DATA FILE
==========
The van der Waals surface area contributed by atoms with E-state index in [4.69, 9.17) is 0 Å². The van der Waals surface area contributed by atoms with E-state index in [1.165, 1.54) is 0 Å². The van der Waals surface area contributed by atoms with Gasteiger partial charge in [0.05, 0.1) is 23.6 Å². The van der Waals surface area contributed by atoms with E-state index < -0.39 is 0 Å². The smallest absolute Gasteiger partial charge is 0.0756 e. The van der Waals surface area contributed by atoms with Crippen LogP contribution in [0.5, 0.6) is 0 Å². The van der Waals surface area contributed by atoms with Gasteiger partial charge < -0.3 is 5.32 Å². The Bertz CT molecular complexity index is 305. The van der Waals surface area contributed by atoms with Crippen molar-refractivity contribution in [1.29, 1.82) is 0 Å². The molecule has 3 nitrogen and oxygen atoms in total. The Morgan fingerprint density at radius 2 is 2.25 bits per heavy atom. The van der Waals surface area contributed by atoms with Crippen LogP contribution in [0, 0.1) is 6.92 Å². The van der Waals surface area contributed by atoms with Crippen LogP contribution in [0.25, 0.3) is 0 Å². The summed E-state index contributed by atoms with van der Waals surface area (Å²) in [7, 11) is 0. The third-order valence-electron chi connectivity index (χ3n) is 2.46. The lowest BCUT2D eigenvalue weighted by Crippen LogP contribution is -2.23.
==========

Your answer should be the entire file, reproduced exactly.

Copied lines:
The van der Waals surface area contributed by atoms with E-state index in [4.69, 9.17) is 0 Å². The van der Waals surface area contributed by atoms with E-state index in [1.165, 1.54) is 0 Å². The van der Waals surface area contributed by atoms with Gasteiger partial charge in [0.05, 0.1) is 23.6 Å². The van der Waals surface area contributed by atoms with E-state index < -0.39 is 0 Å². The smallest absolute Gasteiger partial charge is 0.0756 e. The van der Waals surface area contributed by atoms with Crippen LogP contribution in [0.5, 0.6) is 0 Å². The van der Waals surface area contributed by atoms with Gasteiger partial charge < -0.3 is 5.32 Å². The Bertz CT molecular complexity index is 305. The van der Waals surface area contributed by atoms with Crippen molar-refractivity contribution in [1.29, 1.82) is 0 Å². The molecule has 3 nitrogen and oxygen atoms in total. The Morgan fingerprint density at radius 2 is 2.25 bits per heavy atom. The van der Waals surface area contributed by atoms with Crippen LogP contribution in [0, 0.1) is 6.92 Å². The van der Waals surface area contributed by atoms with Crippen LogP contribution in [0.25, 0.3) is 0 Å². The summed E-state index contributed by atoms with van der Waals surface area (Å²) in [7, 11) is 0. The third-order valence-electron chi connectivity index (χ3n) is 2.46. The lowest BCUT2D eigenvalue weighted by Crippen LogP contribution is -2.23.